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If, as the adage goes, an ounce of prevention is worth a pound of cure, then the weight of the recent landmark speeches by Messrs. Obama, Christie and McDonnell is telling... maybe. Consider these simple and possibly silly facts:
President Obama's speech on National Security, Jan. 17, 2014
-- Length: 5,500 words
-- Pages: 18 (15 point type)
-- Weight: 3.0 ounces (with staple)
New Jersey Governor Chris Christie's inauguration speech, Jan. 21, 2014
-- Length: 1,800 words
-- Pages: 6 (15 point type)
-- Weight: 1.0 ounces (with staple)
Former Virginia Governor Bob McDonnell's statement on his 14-count federal indictment, Jan. 21, 2014
-- Length: 850 words
-- Pages: 3 (15 point type)
-- Weight: 0.5 ounces (with staple)
What the president, one sitting governor and one former governor have in common is that each is ensnared by a crisis: NSA snooping revelations for Obama, a widening scandal of political strong-arming for Christie, and back-scratching drama of gifts and access for McDonnell. But each was compelled to run different plays to finesse their respective problems. Here's a quick summary of their moves and motives:
DRONING DISCOS For Barack Obama's part, the choice was to go long and go to school. His speech was more a lecture on the lessons and history of privacy and security, and the tradeoffs thereof. This president revels in ambiguity and is expert in presenting his intellectual dilemmas. (No wonder the speech did nothing to boost his popularity; his students were dozing). To get there, he first described the intelligence innovations of Paul Revere, Civil War reconnaissance balloons, and World War II code crackers. And like any good politician, he sought to explain his prior positions on espionage and overreach. As such, it was not until the half-way mark (2,250 words) that he detailed new policies to curb government snoopers. In any case, Obama's plays were a mixture of freezing and framing strategies -- Bear Hugs that agreed with both sides of the argument and Discos that acknowledged the damage done but the need for moderation. True to form, Obama said the radioactive words, drones and Edward Snowden, a signature move that proactively positioned his flying predators and fleeing turncoat.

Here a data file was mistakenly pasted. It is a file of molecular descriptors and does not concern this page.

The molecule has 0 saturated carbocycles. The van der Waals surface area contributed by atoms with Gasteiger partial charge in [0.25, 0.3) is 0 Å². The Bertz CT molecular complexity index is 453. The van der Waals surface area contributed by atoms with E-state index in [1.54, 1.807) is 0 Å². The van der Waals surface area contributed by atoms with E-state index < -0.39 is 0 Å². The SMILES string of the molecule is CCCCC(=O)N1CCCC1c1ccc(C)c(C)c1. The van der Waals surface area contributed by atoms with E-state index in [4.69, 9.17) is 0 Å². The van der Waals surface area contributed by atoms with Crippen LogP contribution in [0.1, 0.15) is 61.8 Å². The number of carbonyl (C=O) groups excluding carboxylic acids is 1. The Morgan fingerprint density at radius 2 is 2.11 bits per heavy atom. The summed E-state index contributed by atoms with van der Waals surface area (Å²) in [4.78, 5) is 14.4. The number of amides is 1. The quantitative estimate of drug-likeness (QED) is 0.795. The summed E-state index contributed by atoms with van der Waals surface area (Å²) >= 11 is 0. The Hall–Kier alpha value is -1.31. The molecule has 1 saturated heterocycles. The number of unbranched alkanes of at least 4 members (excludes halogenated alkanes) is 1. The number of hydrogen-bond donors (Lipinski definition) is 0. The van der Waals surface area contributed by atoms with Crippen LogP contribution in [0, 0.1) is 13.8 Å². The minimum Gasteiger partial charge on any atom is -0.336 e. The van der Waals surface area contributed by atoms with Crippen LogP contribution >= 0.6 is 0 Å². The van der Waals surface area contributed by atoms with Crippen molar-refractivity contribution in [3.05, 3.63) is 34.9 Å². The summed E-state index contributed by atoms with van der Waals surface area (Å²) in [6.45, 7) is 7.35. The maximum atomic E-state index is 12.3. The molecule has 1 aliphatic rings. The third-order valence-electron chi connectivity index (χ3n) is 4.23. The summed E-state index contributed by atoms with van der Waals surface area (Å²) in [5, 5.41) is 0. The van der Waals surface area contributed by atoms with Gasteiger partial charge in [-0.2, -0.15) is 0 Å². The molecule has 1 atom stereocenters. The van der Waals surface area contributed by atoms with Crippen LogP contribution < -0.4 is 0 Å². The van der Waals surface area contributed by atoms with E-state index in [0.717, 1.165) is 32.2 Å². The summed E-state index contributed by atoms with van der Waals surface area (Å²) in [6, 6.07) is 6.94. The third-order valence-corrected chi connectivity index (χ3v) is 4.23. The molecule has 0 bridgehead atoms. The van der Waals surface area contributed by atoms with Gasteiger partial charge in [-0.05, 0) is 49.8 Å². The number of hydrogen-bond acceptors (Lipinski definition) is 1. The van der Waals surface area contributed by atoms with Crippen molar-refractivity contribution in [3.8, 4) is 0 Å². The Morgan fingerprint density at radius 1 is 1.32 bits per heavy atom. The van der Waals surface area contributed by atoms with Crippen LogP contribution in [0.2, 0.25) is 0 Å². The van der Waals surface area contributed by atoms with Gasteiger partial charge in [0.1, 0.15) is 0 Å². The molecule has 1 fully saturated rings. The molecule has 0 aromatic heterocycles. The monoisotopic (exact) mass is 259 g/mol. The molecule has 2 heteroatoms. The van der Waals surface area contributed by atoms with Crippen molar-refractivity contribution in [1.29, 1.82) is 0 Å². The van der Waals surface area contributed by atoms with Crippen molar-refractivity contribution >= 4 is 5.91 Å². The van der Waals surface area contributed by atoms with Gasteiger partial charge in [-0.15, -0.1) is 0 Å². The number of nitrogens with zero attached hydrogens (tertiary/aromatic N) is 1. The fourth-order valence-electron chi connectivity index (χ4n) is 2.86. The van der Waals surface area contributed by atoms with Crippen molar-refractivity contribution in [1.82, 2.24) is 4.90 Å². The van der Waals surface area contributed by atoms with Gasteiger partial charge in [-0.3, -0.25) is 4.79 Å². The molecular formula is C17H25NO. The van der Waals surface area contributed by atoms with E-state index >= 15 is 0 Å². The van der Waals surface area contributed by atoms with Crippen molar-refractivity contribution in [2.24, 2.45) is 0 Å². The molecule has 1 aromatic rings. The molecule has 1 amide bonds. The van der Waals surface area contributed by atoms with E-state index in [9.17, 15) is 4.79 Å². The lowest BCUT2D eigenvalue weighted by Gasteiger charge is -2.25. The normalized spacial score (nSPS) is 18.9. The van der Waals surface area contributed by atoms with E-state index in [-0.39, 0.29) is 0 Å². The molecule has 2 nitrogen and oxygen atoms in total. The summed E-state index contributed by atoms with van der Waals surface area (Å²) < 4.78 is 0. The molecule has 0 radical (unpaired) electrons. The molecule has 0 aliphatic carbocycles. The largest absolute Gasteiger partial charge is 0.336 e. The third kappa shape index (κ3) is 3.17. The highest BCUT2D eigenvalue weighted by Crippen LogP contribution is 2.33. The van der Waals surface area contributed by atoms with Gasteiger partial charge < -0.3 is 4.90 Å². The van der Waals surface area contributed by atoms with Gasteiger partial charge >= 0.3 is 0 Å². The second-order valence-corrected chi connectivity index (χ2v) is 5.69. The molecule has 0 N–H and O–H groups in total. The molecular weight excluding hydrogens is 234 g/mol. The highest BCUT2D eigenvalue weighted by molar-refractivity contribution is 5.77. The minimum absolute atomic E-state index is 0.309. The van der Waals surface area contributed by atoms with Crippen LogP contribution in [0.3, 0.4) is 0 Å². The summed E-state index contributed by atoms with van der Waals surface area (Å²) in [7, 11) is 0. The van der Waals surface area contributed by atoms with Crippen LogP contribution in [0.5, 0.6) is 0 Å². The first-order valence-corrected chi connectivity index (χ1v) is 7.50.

CLOGGED FILTER Chris Christie was not so clever. In a far more compact speech -- where the words "dream" and "education" were uttered seven and five times, respectively, and "bridge" and "retribution" were uttered not at all -- the GOP's 2016 hopeful ran a simple play of omission, the Filter. For Christie, the play might instead be called the hermetic seal. He said nothing of the white-hot scandal that envelopes his administration and has derailed the state's legislative agenda. It was the only thing for him to talk about, and yet he talked around it. What was notable were the governor's surrogates, like former Republican NJ governor Tom Kean, who mocked gotcha questions about the oversight and insisted that the speech was about looking ahead. This, he might want to know were the same words of failed public figures like Anthony Weiner and the sterioid-taking major leaguer Mark McGuire. Another New Jersey politico made similar apologies, remarking that the inauguration had constitutional bearing. In each case, the loyal surrogates ran all-too-smelly Red Herrings that neither diverted nor convinced even unbiased viewers.
STRATEGIC SCREEN Holding forth in a marbled elevator foyer, Bob McDonnell was more like Obama than Christie insofar as he willingly narrated the electric words in his 14-count indictment -- Jonnie Williams, Star Scientific, gifts and influence. He was crisp and more compelling. Where his strategy mirrored his fellow governor was in his use of surrogates, but of the paid variety, Proxies. And his were better prepared. Challenging the feds, McDonnell's legal team ran Red Herrings, too, but also Screens by way of rich and contrasting images that suggested overreach if not legal incompetence: "It has been a long time since the Roman Emperor Caligula imprisoned people for violating laws written in tiny lettering on a pillar too high to see."
Chris Christie had the weight right -- one ounce -- but his strategy lacked the detail of the president's and the contrition and control of McDonnell. In the matters of influence and strategy it's the plays that trump the poundage.
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